As well as the obvious influence of Bouts, this painting shows strong affinities with the pictorial style of artists working in the Northern Netherlands. Similarities in the treatment of the figures and the narrative can be found for example in the work of painters such as The Master of the Virgo inter Virgines, who worked in Delft during the last quarter of the century, and Geertgen tot Sint Jans, who was active in Haarlem during the same period and whose Lamentation in Vienna (Kunsthistoriches Museum) finds some connections with the present work, especially in the treatment of Christ’s body and the dress of the mourning Holy Women. Indeed, the style of the present picture can even be seen to anticipate the early work of painters like Hieronymus Bosch: for example, his Ecce Homo in the Städel Museum, Frankfurt; and his Adoration of the Magi in the Metropolitan Museum of Art, New York. The influence of Boutsian models in the panel is not incongruous with these Northern Netherlandish characteristics, since Bouts was himself born in the region, probably in Haarlem, and is likely to have trained there before relocating to Leuven in the early 1460s.

The panel shows a detailed scheme of underdrawing throughout both the figures and the architecture of the tomb, which appears to have been planned originally to include small successive arched decorations, which were abandoned for the more austere unornamented stone in the final paint layer. However, in the position of the figures and the carefully planned scheme of drapery folds, few changes appear to have been made, though the painter seems to have adjusted the position of Christ’s feet several times before finding a satisfactory composition. The prominent columbines at the lower edge of the panel appear to have been added only in the paint layer and do not appear in the initial drawing at all.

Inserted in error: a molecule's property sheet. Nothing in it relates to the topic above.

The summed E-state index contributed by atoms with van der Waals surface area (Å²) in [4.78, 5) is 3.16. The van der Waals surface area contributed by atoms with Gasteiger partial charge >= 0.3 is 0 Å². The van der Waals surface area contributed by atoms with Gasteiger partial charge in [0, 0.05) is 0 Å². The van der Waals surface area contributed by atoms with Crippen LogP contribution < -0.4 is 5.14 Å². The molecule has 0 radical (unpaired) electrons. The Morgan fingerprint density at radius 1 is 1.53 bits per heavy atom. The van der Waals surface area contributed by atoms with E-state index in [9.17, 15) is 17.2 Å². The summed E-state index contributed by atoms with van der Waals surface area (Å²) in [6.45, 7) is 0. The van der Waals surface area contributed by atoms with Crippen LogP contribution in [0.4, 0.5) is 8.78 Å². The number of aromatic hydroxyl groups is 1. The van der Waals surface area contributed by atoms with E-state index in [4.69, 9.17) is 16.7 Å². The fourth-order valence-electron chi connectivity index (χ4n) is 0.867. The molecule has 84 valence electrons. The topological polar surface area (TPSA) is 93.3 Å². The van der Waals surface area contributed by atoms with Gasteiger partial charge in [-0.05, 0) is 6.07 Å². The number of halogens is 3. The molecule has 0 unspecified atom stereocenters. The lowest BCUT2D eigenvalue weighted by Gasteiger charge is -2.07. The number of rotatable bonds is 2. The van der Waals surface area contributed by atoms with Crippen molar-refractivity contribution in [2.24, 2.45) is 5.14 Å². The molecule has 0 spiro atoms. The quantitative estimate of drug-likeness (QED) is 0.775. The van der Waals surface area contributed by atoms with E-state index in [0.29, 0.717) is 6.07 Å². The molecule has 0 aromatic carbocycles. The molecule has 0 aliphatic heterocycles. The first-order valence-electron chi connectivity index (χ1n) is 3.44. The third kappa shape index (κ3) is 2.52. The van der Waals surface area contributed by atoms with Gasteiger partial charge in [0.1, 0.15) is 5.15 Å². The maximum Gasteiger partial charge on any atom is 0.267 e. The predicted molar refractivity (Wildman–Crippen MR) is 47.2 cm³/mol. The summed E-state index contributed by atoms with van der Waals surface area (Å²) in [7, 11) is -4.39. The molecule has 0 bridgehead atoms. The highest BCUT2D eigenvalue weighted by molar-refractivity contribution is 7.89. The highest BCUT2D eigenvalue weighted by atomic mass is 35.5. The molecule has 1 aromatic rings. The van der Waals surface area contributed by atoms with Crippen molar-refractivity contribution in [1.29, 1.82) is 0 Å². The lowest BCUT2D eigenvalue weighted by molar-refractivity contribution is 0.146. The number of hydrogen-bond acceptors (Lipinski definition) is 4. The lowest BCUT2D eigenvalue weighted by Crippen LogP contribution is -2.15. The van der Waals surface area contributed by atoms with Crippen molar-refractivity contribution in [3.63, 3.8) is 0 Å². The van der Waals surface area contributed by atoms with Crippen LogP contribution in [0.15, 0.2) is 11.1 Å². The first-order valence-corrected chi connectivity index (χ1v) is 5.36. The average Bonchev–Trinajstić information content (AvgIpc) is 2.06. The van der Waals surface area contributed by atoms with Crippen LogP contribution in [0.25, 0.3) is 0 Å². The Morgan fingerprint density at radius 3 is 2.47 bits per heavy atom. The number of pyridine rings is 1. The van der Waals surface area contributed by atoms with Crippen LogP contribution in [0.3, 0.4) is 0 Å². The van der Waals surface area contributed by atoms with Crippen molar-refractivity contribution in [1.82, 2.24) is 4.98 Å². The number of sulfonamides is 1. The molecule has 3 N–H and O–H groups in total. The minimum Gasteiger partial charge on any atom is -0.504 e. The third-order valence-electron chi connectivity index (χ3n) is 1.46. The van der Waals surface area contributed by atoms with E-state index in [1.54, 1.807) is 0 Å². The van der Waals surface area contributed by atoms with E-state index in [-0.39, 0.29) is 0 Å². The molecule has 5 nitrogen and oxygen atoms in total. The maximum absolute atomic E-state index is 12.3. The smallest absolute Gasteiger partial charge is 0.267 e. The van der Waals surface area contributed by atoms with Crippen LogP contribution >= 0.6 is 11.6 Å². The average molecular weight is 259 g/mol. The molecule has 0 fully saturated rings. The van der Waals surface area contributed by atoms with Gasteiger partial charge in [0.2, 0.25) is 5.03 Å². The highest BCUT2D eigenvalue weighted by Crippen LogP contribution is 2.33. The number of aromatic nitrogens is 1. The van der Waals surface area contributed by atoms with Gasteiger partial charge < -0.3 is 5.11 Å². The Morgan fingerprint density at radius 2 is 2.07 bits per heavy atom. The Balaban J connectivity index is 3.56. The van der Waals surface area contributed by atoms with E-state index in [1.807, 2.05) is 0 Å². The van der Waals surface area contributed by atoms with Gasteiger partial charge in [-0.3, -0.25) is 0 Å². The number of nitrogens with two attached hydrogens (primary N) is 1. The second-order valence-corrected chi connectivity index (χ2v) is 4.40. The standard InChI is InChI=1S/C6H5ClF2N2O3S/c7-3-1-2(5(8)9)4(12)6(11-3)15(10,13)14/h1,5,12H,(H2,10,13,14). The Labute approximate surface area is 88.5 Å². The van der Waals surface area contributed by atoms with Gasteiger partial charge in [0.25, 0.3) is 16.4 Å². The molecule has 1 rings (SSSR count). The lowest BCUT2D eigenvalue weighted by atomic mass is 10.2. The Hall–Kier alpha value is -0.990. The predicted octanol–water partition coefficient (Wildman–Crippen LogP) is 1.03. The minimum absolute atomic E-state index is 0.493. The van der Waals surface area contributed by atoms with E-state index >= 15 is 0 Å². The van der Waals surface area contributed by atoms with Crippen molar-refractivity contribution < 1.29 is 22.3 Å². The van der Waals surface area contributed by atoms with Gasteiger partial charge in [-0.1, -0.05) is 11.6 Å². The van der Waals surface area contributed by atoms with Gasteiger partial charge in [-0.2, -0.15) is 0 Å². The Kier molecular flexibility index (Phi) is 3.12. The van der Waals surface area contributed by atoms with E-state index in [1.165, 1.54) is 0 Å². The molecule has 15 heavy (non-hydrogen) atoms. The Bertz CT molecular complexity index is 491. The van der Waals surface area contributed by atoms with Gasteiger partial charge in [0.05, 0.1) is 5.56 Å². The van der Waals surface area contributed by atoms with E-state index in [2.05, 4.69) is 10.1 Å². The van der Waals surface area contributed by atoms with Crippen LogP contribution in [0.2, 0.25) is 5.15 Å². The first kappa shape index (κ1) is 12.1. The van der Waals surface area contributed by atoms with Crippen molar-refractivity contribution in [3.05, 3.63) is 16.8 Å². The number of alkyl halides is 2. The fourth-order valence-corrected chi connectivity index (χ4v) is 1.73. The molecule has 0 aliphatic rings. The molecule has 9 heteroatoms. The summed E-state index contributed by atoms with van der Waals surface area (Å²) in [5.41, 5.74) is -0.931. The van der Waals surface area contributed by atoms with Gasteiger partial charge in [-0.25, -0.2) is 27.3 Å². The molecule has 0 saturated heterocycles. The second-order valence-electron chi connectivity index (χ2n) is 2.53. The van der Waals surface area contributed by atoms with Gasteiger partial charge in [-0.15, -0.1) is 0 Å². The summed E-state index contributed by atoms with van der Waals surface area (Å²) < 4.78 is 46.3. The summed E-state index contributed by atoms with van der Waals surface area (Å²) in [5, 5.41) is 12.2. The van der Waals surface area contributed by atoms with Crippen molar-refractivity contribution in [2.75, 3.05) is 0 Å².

The dress of the figures is exotic and deliberately archaic. The kneeling Magdalene, for instance, wears an elaborate headdress and veil with a dress far removed from contemporary fashions of the late-fifteenth century, though in all its essential elements it can be recognised as an exoticised version of the state of undress of the same figure in Rogier van der Weyden’s Descent from the Cross (Madrid, Museo Nacional del Prado). The figure holding the shroud at Christ’s feet, likely Joseph of Arimathea since he traditionally occupied this position in Netherlandish painting, wears a rich robe of dark green with sleeves deeply trimmed with fur. On his head he wears a large red ‘stock’ or bag hat, a style of headdress which was favoured in the late-fourteenth and early-fifteenth century.

We are grateful to Dr. Valentine Henderiks for her thoughts on the painting, on the basis of images. She considered it to be by an artist working in the circle of Bouts and dated it stylistically to circa 1470-80.